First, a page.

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Two North Korea defectors apologize for rumor about Kim’s death

The photo, taken on April 15, 2020, shows defector and former North Korean diplomat Thae Yong-ho (C) prepares to speak to the media before securing a majority vote in his Gangnam constituency on behalf of the conservative United Future Party (UFP) during South Korea's parliamentary elections, at his campaign headquarters in the Gangnam district of Seoul. (By AFP)

Two defector-turned-lawmakers in South Korea have apologized for publicly raising suspicions over the health of Kim Jong-un, after a recent appearance by the North Korean leader ended a global speculation about his well-being.

Thae Yong-ho, who won a parliamentary seat during last month’s general elections, in a statement on Monday apologized for saying that one thing for certain was that Kim cannot stand up by himself or walk properly.

“I am aware that one of the reasons why many of you voted for me as a lawmaker is with the expectations of an accurate analysis and projections on North Korean issues,” Thae said.

“I feel the blame and heavy responsibility.”

“Whatever the reasons, I apologize to everyone.”

The other prominent defector, Ji Seong-ho, also apologized to the public and promised to behave with more caution.

“I have pondered on myself for the past few days, and felt the weight of the position that I'm in,” Ji said.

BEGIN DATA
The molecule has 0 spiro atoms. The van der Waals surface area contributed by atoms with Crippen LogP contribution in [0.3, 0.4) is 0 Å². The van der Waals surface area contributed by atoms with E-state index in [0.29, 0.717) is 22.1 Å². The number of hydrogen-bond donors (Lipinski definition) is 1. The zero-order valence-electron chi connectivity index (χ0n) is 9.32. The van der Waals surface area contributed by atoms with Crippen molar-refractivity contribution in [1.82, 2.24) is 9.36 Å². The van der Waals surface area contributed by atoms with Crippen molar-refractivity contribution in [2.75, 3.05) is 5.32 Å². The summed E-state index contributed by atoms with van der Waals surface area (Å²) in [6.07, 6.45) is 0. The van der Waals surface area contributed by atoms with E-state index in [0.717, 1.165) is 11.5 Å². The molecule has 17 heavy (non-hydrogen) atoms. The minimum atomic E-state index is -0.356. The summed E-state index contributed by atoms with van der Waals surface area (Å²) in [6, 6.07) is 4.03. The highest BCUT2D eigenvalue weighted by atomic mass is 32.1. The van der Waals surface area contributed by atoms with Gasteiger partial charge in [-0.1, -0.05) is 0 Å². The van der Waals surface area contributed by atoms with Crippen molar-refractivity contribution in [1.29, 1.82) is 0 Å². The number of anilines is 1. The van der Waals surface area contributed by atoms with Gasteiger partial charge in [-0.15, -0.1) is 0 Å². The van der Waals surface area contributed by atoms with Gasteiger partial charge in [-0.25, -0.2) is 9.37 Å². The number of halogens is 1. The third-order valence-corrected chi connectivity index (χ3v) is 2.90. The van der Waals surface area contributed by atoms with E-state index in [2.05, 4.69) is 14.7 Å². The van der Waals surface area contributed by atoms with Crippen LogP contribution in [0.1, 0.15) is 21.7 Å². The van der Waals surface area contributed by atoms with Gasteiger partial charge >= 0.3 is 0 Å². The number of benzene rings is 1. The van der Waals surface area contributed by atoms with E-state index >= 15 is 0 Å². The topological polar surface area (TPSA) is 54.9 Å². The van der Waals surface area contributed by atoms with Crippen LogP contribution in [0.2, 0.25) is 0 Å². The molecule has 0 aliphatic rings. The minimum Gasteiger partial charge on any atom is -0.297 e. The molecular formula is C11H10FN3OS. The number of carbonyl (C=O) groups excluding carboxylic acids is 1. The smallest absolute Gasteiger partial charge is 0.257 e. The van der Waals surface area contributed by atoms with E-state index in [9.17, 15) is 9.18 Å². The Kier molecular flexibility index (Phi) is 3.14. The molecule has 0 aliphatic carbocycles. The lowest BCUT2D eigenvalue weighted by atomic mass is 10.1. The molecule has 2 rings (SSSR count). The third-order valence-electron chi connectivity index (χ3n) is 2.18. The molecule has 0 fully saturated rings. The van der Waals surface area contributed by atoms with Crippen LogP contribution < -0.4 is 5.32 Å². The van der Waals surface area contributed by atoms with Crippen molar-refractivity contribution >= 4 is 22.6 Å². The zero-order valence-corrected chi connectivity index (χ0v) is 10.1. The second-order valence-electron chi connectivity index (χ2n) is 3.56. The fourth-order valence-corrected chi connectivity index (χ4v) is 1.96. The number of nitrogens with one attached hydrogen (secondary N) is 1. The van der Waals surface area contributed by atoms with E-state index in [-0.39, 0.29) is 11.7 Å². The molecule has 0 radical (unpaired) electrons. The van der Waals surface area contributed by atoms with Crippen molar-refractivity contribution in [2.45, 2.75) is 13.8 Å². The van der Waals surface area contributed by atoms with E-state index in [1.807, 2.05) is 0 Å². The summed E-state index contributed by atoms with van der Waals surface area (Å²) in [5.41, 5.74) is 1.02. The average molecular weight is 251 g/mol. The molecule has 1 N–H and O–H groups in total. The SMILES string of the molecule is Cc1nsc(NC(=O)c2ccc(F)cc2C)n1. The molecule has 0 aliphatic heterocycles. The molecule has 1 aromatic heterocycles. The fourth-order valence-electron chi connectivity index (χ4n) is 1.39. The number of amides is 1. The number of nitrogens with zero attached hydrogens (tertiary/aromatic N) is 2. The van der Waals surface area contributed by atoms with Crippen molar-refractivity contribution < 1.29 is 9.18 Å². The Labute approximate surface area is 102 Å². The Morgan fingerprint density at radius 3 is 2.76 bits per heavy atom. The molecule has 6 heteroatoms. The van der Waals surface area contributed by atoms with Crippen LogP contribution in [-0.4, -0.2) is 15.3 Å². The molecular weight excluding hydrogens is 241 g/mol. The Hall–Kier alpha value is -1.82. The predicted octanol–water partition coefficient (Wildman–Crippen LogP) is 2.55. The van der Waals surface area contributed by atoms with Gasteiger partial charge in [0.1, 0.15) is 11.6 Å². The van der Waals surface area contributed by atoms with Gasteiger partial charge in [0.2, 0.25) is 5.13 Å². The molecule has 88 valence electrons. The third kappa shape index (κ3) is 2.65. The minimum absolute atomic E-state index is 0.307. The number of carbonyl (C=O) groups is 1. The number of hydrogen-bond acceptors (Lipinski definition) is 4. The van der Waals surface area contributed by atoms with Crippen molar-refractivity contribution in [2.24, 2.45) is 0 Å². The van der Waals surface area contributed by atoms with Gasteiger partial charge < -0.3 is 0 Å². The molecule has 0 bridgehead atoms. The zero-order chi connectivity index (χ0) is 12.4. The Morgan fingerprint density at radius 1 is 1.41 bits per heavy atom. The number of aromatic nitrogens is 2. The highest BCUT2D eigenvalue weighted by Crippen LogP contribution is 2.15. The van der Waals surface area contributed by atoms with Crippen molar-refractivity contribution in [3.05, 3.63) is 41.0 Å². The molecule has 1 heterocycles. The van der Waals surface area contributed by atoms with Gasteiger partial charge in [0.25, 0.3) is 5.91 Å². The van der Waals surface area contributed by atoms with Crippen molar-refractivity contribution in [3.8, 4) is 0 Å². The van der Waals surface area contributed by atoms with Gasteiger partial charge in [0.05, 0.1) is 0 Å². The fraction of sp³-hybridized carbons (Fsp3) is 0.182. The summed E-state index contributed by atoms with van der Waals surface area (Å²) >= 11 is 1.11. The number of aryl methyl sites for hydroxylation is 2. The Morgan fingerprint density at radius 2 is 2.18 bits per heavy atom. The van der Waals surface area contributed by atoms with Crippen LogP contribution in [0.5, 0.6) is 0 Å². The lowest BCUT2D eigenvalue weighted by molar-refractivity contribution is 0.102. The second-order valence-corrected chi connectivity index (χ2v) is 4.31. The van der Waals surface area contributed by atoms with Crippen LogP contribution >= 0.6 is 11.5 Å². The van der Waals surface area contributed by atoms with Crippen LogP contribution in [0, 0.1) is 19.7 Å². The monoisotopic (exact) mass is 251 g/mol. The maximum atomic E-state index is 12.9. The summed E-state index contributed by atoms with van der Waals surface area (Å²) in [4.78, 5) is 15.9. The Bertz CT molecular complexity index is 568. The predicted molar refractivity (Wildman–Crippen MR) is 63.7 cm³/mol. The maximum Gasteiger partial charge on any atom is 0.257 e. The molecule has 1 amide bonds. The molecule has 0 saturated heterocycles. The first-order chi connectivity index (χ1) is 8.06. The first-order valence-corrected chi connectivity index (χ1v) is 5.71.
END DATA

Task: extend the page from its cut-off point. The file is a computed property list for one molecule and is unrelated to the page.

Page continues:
“As a public figure, I will behave carefully going forward.”

Ji had claimed last week that he was 99 percent sure that Kim was dead after cardiovascular surgery.

South Korea’s ruling Democratic Party criticized the pair for carelessness and said their mistake could do more serious harm than just misinforming the public.

One party member urged them to be excluded from the intelligence and defense committees, while another said the defectors contributed little to the South Korean society.

A group of activists lodged a complaint with prosecutors accusing the duo and the main opposition party chief of spreading false information.

Ji's party acknowledged he had made "rash, careless" remarks but criticized the ruling party for undermining the two and "instigating hatred" about them.

Recent reappearance of Kim following about 20 days of absence had raised widespread speculation about his health and whereabouts.

On Saturday, the Korean Central News Agency (KCNA) reported that the North Korean leader had inaugurated a fertilizer plant in a region lying north of the capital Pyongyang.

It was the first such report featuring Kim in attendance since April 11.

At the event, Kim was accompanied by several senior North Korean officials and his younger sister Kim Yo-jong, who is regarded as the most likely candidate to step in as successor in case her brother dies or becomes incapacitated.

The South Korean Yonhap news agency cited a senior government official as saying on Sunday that Kim had not undergone surgery during his absence.

The official rejected as untrue reports that Kim may have had surgery, citing some differences in his leg movements, without providing a reason for the absence.

The Daily NK, an online media outlet run by North Korean defectors, reported that Kim had undergone a cardiovascular surgery. 

Speculation about his death emerged especially after his absence from the April 15 celebrations for the birthday of his grandfather and North Korea’s founder Kim Il-sung.

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